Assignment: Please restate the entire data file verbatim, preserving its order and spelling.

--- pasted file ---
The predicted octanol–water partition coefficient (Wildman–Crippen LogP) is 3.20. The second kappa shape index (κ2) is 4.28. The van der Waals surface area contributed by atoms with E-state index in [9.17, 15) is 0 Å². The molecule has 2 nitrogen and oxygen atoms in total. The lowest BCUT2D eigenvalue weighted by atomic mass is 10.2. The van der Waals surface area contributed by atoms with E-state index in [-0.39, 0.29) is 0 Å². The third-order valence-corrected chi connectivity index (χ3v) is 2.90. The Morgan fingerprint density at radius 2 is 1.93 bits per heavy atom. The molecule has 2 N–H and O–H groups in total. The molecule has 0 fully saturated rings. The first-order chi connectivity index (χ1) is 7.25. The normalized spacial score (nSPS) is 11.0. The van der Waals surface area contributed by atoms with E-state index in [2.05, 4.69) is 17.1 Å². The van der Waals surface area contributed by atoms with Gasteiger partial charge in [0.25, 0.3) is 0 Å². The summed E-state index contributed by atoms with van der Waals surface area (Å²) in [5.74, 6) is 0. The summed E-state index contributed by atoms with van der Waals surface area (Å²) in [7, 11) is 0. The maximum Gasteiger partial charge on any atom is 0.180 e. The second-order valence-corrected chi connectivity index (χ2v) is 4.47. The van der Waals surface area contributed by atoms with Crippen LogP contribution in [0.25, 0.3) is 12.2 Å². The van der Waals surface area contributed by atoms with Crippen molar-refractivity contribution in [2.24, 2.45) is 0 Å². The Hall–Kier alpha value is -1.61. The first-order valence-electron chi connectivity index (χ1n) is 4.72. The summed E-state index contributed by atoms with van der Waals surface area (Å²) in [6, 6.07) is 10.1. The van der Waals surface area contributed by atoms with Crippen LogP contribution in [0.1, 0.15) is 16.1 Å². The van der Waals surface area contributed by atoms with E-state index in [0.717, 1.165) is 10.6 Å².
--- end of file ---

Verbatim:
The predicted octanol–water partition coefficient (Wildman–Crippen LogP) is 3.20. The second kappa shape index (κ2) is 4.28. The van der Waals surface area contributed by atoms with E-state index in [9.17, 15) is 0 Å². The molecule has 2 nitrogen and oxygen atoms in total. The lowest BCUT2D eigenvalue weighted by atomic mass is 10.2. The van der Waals surface area contributed by atoms with E-state index in [-0.39, 0.29) is 0 Å². The third-order valence-corrected chi connectivity index (χ3v) is 2.90. The Morgan fingerprint density at radius 2 is 1.93 bits per heavy atom. The molecule has 2 N–H and O–H groups in total. The molecule has 0 fully saturated rings. The first-order chi connectivity index (χ1) is 7.25. The normalized spacial score (nSPS) is 11.0. The van der Waals surface area contributed by atoms with E-state index in [2.05, 4.69) is 17.1 Å². The van der Waals surface area contributed by atoms with Gasteiger partial charge in [0.25, 0.3) is 0 Å². The summed E-state index contributed by atoms with van der Waals surface area (Å²) in [5.74, 6) is 0. The summed E-state index contributed by atoms with van der Waals surface area (Å²) in [7, 11) is 0. The maximum Gasteiger partial charge on any atom is 0.180 e. The second-order valence-corrected chi connectivity index (χ2v) is 4.47. The van der Waals surface area contributed by atoms with Crippen LogP contribution in [0.25, 0.3) is 12.2 Å². The van der Waals surface area contributed by atoms with Crippen molar-refractivity contribution in [2.24, 2.45) is 0 Å². The Hall–Kier alpha value is -1.61. The first-order valence-electron chi connectivity index (χ1n) is 4.72. The summed E-state index contributed by atoms with van der Waals surface area (Å²) in [6, 6.07) is 10.1. The van der Waals surface area contributed by atoms with Crippen LogP contribution in [0.1, 0.15) is 16.1 Å². The van der Waals surface area contributed by atoms with E-state index in [0.717, 1.165) is 10.6 Å².